Multi-scale simulation of low-speed impact loads on carbon fibre reinforced polymer (CFRP) panels

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Insinööritieteiden korkeakoulu | Master's thesis
Solid Mechanics
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Master's Programme in Mechanical Engineering (MEC)
87 + 5
In the field of advanced composites for high-technology applications, such as aerospace, the multi-scale modelling approach is of great importance. The novelty of this technique relies on the fact that it allows to study the macroscopic behaviour of the composite considering its microscopic characteristics. This is achieved by considering the composite as an interconnection of different length scales. The separation of length scales results into computational time-savings, as the macro-model does not need to include detail of the microstructure. Such method is used in the current thesis to model a CFRP panel and numerically simulate low-speed impact loads acting upon it. The multi-scale modelling tool used is the Multiscale Designer (MD) by Altair. This software computes homogenized material models using as inputs the material properties of the micro-constituents (fibre, matrix and interphase). The objective of the thesis is to understand the multiscale method that has been implemented in the MD software. Computational models are never completely accurate and they mismatch with experiments. The key is to understand why they do not give the same results, the reasons behind and how big or severe the deviations are. To do so, in this work different MD material models are generated for 1 ply and for the complete laminate. These are employed in two different FE macro-simulations corresponding to an indentation test and an impact test. Additionally, a manual material model based on laminate experimental constants is also used. The effects of the different material models on the indentation and impact FE-simulations are studied. The FE-results are compared to digital image correlation (DIC) data measured at the Laboratory of Materials Science of Tampere University, Finland. Eventually, the effect of the interphase on the macro-scale behaviour is evaluated. Finally, the results obtained through multi-scale are assessed to define the feasibility and applicability of the multi-scale approach in the composites modelling.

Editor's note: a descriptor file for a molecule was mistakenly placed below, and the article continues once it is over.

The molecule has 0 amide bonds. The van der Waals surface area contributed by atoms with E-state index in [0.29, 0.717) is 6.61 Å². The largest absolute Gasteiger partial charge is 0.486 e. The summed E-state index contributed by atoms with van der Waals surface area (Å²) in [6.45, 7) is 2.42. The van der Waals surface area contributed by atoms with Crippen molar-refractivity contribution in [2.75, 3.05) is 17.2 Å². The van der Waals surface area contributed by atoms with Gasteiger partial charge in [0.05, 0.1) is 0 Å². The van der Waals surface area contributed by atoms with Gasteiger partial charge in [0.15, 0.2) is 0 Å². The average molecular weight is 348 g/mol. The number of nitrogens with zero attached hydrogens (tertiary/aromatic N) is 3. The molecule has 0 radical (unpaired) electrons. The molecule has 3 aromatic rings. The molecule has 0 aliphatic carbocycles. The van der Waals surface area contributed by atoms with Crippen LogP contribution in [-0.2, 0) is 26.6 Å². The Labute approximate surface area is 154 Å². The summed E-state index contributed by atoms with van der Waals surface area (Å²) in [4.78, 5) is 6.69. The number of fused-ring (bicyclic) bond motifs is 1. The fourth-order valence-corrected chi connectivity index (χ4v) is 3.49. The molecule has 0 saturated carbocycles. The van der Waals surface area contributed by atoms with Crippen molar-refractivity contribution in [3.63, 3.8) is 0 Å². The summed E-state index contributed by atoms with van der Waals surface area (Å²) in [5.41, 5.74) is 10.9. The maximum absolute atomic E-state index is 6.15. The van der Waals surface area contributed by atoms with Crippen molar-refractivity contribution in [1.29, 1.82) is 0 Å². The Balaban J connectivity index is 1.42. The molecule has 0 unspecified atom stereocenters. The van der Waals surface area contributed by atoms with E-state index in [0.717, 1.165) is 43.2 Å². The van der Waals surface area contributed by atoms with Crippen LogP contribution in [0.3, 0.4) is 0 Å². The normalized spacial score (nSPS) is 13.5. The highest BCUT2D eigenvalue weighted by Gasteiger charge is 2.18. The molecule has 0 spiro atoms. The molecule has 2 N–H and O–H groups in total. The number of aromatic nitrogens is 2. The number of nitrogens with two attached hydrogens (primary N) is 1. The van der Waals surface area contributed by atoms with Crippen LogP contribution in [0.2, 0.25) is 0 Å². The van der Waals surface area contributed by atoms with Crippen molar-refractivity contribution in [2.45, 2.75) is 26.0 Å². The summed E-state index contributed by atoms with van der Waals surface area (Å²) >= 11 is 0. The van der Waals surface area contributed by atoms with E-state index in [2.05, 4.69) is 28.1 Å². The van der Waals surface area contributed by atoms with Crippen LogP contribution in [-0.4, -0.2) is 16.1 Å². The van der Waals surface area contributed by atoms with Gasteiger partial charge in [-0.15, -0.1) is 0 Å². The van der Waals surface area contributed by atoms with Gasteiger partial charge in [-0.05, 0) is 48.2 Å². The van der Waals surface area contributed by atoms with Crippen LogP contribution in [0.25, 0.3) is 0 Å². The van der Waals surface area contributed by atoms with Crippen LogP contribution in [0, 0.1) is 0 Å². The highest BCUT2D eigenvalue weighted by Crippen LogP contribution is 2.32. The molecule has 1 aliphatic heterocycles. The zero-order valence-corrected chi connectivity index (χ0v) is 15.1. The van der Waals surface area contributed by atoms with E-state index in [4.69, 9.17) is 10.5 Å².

Romanoff, Jani
Thesis advisor
Kanerva, Mikko
Rodera García, Oscar
multi-scale modelling, simulation, composites, CFRP, impact loads, aerospace
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